Some investors admit that luck or being in the right place at the right time led them to be as wealthy as they are. But for most investors, strategy comes into play when investors determine how to invest their available assets.
Spectrem’s Perspective Primary Objective of Portfolio asked investors with a net worth up to $25 million to describe the primary strategy they use when they invest. The investors were segmented by age, wealth level and advisor dependency to determine if any of those factors impact an investor’s strategy.
“Many investors operate with pockets of investable assets, with one large pocket for safe investments aimed at income for retirement or security in retirement, while another pocket is for riskier products aimed at a greater rate of return,” said Spectrem President George H. Walper Jr. ”But most investors have a primary strategy they use to achieve the primary goal they are aiming at.”
Investors were given a choice of seven different strategies generally accepted to be followed among most wealthy investors. They were also given the opportunity to say they use no strategy, which 6 percent of investors admitted to.
But the significance of the study is that most investors have a plan, and their plan revolves around how involved they want to be in the process of operating an investment program, as well as how willing they are to risk a portion of their assets for a greater rate of return. There are implications for advisors depending on the strategy an investor chooses as their primary focus.
The leading strategy among wealthy investors is the passive strategy, also know as “buy and hold”. Thirty-five percent of investors say the passive strategy is their primary plan, and that percentage is almost double any other strategy in the study.
A passive strategy is not necessarily a lucrative one for advisors, because it limits an investor’s expenditures on fees (while also holding down transaction costs for the investor). Investors employing a passive strategy often prefer investments in mutual funds or exchange-traded funds to take advantage of the anticipated rise in the markets over the long-term, while eliminating the concern over the loss of principal. It’s a very safe way to be invested in equities over bonds, for example.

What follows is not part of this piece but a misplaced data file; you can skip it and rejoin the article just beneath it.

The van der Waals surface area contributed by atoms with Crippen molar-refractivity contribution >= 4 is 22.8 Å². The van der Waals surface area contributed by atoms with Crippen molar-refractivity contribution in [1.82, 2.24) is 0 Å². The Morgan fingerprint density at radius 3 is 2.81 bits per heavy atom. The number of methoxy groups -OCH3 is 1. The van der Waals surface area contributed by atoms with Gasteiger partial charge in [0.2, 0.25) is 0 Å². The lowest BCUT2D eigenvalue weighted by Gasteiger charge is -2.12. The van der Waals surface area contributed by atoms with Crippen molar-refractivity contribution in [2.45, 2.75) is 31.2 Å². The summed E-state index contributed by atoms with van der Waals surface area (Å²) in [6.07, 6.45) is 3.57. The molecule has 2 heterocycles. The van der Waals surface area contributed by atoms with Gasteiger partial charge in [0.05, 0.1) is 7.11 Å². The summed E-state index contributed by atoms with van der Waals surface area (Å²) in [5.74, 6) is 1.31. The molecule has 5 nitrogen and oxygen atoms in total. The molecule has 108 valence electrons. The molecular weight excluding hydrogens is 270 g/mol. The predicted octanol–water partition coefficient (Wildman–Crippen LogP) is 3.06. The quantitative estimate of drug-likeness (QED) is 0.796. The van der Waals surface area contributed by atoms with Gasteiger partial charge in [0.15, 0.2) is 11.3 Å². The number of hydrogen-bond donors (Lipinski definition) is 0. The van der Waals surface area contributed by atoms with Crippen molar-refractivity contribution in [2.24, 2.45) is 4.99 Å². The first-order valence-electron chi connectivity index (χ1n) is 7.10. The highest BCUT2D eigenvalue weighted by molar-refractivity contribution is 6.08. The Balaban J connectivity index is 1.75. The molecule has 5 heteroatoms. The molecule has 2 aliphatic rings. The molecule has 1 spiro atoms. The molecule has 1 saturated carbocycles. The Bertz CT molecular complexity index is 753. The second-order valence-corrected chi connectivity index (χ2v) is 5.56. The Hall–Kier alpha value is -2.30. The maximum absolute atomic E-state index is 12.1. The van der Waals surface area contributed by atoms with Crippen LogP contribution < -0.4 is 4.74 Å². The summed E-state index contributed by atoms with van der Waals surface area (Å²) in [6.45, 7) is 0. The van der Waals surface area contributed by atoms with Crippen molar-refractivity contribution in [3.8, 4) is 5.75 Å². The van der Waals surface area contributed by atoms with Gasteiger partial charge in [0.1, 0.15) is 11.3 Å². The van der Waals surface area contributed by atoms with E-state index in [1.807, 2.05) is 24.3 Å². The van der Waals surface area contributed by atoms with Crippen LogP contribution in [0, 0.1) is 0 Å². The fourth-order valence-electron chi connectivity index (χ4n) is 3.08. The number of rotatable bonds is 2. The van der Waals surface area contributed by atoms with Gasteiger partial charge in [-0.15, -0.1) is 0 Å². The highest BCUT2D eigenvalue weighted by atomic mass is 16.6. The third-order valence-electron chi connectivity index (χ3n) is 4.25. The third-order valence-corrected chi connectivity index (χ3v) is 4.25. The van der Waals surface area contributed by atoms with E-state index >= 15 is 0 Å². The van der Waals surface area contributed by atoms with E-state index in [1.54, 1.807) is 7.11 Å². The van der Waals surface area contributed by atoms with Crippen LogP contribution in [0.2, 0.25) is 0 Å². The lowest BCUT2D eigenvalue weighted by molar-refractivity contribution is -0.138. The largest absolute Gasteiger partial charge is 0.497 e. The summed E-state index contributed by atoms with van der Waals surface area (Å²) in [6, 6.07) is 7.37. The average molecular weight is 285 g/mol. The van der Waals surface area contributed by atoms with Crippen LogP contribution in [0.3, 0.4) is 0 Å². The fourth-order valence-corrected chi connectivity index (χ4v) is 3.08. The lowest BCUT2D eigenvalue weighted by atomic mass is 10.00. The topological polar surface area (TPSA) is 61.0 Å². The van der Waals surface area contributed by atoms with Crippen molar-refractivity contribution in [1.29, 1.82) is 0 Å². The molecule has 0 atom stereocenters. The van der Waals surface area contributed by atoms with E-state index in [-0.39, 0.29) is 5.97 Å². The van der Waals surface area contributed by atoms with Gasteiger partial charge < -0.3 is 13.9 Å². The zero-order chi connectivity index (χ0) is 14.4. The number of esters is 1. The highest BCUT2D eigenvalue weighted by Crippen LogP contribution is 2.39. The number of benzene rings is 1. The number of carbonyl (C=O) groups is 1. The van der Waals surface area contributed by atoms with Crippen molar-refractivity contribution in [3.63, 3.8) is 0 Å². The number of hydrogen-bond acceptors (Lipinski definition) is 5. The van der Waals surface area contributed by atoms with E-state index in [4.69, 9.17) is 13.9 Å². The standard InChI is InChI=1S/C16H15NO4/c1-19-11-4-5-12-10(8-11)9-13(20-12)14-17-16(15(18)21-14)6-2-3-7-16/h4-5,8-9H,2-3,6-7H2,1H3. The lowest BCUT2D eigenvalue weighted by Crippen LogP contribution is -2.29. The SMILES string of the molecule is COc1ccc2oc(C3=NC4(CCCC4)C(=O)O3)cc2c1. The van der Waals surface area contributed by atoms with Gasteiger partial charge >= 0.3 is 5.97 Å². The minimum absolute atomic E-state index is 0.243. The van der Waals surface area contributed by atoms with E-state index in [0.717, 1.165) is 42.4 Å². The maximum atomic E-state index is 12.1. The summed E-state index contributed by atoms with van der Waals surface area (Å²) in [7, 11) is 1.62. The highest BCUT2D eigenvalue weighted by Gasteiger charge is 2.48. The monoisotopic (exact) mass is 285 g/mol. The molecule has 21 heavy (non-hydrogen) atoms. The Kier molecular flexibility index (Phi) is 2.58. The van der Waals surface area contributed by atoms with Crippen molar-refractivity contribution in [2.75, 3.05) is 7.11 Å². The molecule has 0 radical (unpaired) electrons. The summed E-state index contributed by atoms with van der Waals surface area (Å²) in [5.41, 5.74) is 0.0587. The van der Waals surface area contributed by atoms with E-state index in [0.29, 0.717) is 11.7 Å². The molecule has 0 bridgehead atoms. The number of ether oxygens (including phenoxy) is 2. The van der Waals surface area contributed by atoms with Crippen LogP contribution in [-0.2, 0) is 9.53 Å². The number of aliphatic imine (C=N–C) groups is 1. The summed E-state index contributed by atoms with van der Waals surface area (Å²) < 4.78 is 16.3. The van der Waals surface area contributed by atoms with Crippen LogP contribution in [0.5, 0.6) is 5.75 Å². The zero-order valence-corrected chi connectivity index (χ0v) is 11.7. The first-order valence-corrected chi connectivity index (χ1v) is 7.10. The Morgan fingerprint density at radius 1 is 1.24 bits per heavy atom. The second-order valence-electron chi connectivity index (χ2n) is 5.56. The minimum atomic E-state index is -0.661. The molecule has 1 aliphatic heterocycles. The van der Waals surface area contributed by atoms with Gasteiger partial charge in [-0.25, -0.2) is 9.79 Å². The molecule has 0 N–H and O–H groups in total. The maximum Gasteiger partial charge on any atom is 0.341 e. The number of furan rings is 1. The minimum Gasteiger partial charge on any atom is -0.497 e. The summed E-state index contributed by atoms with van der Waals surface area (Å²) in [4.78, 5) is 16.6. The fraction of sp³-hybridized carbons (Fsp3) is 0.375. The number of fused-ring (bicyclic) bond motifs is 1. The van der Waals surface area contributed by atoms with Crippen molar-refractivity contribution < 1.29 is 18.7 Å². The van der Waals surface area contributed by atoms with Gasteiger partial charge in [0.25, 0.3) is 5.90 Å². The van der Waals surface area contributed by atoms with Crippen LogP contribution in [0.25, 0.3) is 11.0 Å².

The next two most popular strategies are opposing ones: active and conservative. Each was chosen by 19 percent of investors as their primary strategy.
Like investors using a passive strategy, investors using a conservative strategy do not want to put their principal investment at risk. But, according to the study, they are willing to be more involved in the investment process, aiming for the most profitable low-risk investment available, and they are not so directed to avoid transaction fees and advisor fees as long as they are making money on the transaction or product change.
Using the conservative strategy as the main strategy is most often the case among older investors. Twenty-four percent of investors from the World War II generation consider the conservative strategy to be their primary focus.
The active strategy is the one that Hollywood likes to portray. It’s the investor who is in and out of investment products, jumping on the hot stock or taking advantage of industry news that is reflected in the stock market. This is also the preferred strategy of 19 percent of investors, but most popular among Generation X investors who are making a dash toward creating their financial foundation for retirement.
It is imperative that an advisor recognize the strategy an investor chooses to use for the majority of investments. But it is also imperative for an advisor to recognize when an investor might be prepared to alter his or her strategy to match current needs or changing goals.
©2019 Spectrem Grou